Games can, and have been designed to help us focus on real world issues.  McGonigal is a game designer who works primarily on a category of games know as Alternate Reality Games, or ARGs, which are designed to form communities and tackle problems, primarily problems created by the game authors, but they can also tackle real world problems like “peak oil” which I discussed 2 posts ago.   In 2007, McGonigal was part of a design team for an experimental ARG called World Without Oil.  The original 1,900 players from all walks of life did not find any solutions, but came away mostly optimistic that people can come together in a crisis and adjust their lifestyles to fit new realities.  Since then McGonigal has been part of other socially conscious ARGs, and is confident that games like this can one day change the world.  But in order to make these world changing games to work, we need gifted people to play them.  Enter the “gamers”.

She discusses the fact that more than half of the students today spend 10,000 hours playing games before they turn 21.  That by definition, that makes them “virtuosos” at gaming.  The biggest question is what are all these “virtuosos” capable of?  She breaks down 4 qualities that long time gamers possess: 1. Blissful productivity — the understanding that happiness comes from hard work and not from passive activities like watching TV.  2. Urgent optimism — the desire to tackle an obstacle combined with the belief that there is a reasonable hope of success, or desiring the “epic win”.  3. Social fabric — the ability to form tight communities built on trust, like guilds.   4. Epic meaning — the desire to be part of something bigger than themselves, even if that bigger thing may just be fictional.  Notice that these four qualities correspond to the four “categories of purpose” listed above.

McGongal’s goal is to find a way to focus the talents inherent in gamers to tackle the problems the world face today and “fix reality”.

If you are interested in these ideas, but not up to spending $14 on the e-book, you can get a 20 minute summary from her speech at, or there is also a website you can read, or sign up to find out about the latest world changing ARG games.

Is it true?

I have not decided how true the thesis is.   Being a gamer, an amateur game designer, and a participant in ARGs, I at least understand the thesis.  I want to believe the thesis is true, but understanding the worlds problems and finding solutions is unfortunately a fraction of the problem.  Experience is that all new ideas that diverge from the “business as usual” tends to face overwhelming political opposition no matter how good or true they are.  The corporate powers that be seem to think that video games are a form of soma to pacify the masses into complacency, and I am not sure that they are wrong.

At the very least I accept the first theme: Games do make us happy, and I mostly accept the second theme: Games are an escape from reality.  I constantly hear complaints from politicians that video games are too violent and inspire more violence.  The evidence is not there to back that up.  As games have gotten more popular, violent crime has gone down, not up.  Places where sex games are common, like Japan, have actually seen a reduction of sex related crimes.  Maybe sex games should be more popular everywhere.  In these respects games have already changed the world for the better.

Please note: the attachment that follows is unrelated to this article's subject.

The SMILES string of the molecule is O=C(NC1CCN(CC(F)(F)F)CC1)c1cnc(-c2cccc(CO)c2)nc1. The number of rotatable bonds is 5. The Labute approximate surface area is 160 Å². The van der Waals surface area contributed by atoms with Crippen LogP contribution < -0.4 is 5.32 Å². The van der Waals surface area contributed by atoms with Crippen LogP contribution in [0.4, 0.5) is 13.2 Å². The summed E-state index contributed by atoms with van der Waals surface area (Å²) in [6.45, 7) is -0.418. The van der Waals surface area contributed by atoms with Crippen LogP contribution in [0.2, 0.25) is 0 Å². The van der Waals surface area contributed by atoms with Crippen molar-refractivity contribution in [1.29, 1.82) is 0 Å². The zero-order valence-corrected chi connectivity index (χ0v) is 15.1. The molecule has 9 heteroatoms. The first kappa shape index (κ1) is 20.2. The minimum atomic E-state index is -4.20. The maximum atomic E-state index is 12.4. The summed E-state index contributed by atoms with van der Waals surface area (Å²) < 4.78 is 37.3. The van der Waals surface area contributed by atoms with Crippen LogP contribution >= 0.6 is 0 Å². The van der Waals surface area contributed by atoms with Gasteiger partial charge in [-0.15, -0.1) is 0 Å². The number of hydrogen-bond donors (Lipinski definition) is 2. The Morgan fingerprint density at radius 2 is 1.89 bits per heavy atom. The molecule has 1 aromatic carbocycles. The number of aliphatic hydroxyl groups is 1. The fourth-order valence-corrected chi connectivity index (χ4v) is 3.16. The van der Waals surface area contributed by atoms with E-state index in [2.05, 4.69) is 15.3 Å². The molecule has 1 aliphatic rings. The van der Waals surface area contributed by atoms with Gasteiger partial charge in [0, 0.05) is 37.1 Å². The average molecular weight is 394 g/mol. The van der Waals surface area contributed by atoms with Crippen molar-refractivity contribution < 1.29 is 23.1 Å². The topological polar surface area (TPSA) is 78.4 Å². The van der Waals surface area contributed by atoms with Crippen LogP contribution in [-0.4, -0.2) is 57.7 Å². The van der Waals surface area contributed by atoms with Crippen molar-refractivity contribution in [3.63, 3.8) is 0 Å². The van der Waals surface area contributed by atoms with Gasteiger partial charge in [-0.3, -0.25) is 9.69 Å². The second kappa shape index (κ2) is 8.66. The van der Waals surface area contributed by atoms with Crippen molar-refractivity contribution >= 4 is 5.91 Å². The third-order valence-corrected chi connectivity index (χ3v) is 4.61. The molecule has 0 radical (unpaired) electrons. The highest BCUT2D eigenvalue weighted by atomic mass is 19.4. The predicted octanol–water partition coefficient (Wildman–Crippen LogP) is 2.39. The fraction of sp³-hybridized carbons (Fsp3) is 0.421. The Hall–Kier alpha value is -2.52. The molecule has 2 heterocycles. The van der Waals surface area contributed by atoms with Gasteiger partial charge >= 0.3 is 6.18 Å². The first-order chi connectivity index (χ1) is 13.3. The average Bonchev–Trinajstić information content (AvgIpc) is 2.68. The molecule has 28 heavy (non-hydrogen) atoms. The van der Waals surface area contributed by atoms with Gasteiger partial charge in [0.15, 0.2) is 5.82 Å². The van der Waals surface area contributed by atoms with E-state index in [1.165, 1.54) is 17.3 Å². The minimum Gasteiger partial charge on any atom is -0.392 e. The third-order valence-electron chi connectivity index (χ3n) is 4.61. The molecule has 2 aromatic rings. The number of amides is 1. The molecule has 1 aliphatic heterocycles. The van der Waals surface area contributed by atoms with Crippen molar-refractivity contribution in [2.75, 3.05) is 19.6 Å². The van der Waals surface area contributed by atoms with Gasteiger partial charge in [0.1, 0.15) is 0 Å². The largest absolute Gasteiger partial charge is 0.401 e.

But there is another way that games can change the world and it is outlined in my last three blog posts.  From The Energy Situation, I pointed out that we are quickly running out of resources needed to grow the economy.  From Happiness 102 I pointed out that materialism, the driving force behind the running out of resources, does not really bring us happiness anyways.  And finally with Reality is Broken we learn one activity, gaming, can be a real source of happiness.  While gaming is not always a carbon neutral activity, it can be.  Thus gaming is a way to reduce our need for diminishing resources while still making life livable. Oddly, I previously posted this idea before.

But it is important to keep all of this in balance.  McGonigal concludes her book:

Reality is too easy. Reality is depressing. It is unproductive, and hopeless. It is disconnected, and trivial. It’s hard to get into. It’s pointless, unrewarding, lonely, and isolating. It’s hard to swallow. It’s unsustainable. it’s disorganized and divided. It’s stuck in the present.

Reality is all of these things. But in  at least one crucially important way, reality is also better. Reality is our destiny. This is why our single most urgent mission in life is to engage with reality, as fully and as deeply as we can.

That does not mean we can’t play games. It simply means that we have to stop thinking of games as only escapist entertainment.

Good games can play an important role in improving our real quality of life. They support social cooperation and civic participation at very big scales. And they help us lead more sustainable lives and become a more resilient species.

Games don’t distract us from our real lives. they fill our real lives: with positive emotions, positive activity, positive experiences, and positive strengths.

Games aren’t leading us to the downfall of human civilization. They are leading us to its reinvention.